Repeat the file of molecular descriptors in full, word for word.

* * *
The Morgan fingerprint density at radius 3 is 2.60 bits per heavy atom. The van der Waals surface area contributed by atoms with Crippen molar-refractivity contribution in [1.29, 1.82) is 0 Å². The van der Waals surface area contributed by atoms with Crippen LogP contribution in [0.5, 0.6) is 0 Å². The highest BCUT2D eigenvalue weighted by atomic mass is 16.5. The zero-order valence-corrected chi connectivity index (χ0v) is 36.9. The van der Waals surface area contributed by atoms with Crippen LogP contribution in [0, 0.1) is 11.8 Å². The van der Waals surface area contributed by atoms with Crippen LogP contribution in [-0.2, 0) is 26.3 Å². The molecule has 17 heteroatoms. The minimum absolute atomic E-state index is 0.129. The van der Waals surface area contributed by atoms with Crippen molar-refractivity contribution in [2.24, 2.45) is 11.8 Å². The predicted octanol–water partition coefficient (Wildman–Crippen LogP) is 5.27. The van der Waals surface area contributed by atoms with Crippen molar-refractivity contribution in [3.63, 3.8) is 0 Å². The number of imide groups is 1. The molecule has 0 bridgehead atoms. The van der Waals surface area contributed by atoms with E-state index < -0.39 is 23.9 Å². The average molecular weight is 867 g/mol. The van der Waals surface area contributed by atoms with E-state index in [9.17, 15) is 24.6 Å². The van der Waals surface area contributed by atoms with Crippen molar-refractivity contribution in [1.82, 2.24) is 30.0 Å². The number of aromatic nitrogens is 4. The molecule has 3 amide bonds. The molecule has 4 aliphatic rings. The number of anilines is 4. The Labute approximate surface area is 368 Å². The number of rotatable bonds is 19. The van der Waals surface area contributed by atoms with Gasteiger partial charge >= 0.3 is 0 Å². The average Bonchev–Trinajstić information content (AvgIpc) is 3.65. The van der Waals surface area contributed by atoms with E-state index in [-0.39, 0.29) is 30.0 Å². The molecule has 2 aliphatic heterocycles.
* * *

The Morgan fingerprint density at radius 3 is 2.60 bits per heavy atom. The van der Waals surface area contributed by atoms with Crippen molar-refractivity contribution in [1.29, 1.82) is 0 Å². The van der Waals surface area contributed by atoms with Crippen LogP contribution in [0.5, 0.6) is 0 Å². The highest BCUT2D eigenvalue weighted by atomic mass is 16.5. The zero-order valence-corrected chi connectivity index (χ0v) is 36.9. The van der Waals surface area contributed by atoms with Crippen LogP contribution in [0, 0.1) is 11.8 Å². The van der Waals surface area contributed by atoms with Crippen LogP contribution in [-0.2, 0) is 26.3 Å². The molecule has 17 heteroatoms. The minimum absolute atomic E-state index is 0.129. The van der Waals surface area contributed by atoms with Crippen molar-refractivity contribution in [2.24, 2.45) is 11.8 Å². The predicted octanol–water partition coefficient (Wildman–Crippen LogP) is 5.27. The van der Waals surface area contributed by atoms with Crippen molar-refractivity contribution in [3.63, 3.8) is 0 Å². The number of imide groups is 1. The molecule has 0 bridgehead atoms. The van der Waals surface area contributed by atoms with E-state index < -0.39 is 23.9 Å². The average molecular weight is 867 g/mol. The van der Waals surface area contributed by atoms with E-state index in [9.17, 15) is 24.6 Å². The van der Waals surface area contributed by atoms with Crippen molar-refractivity contribution in [1.82, 2.24) is 30.0 Å². The number of aromatic nitrogens is 4. The molecule has 3 amide bonds. The molecule has 4 aliphatic rings. The number of anilines is 4. The Labute approximate surface area is 368 Å². The number of rotatable bonds is 19. The van der Waals surface area contributed by atoms with Gasteiger partial charge >= 0.3 is 0 Å². The average Bonchev–Trinajstić information content (AvgIpc) is 3.65. The van der Waals surface area contributed by atoms with E-state index in [-0.39, 0.29) is 30.0 Å². The molecule has 2 aliphatic heterocycles.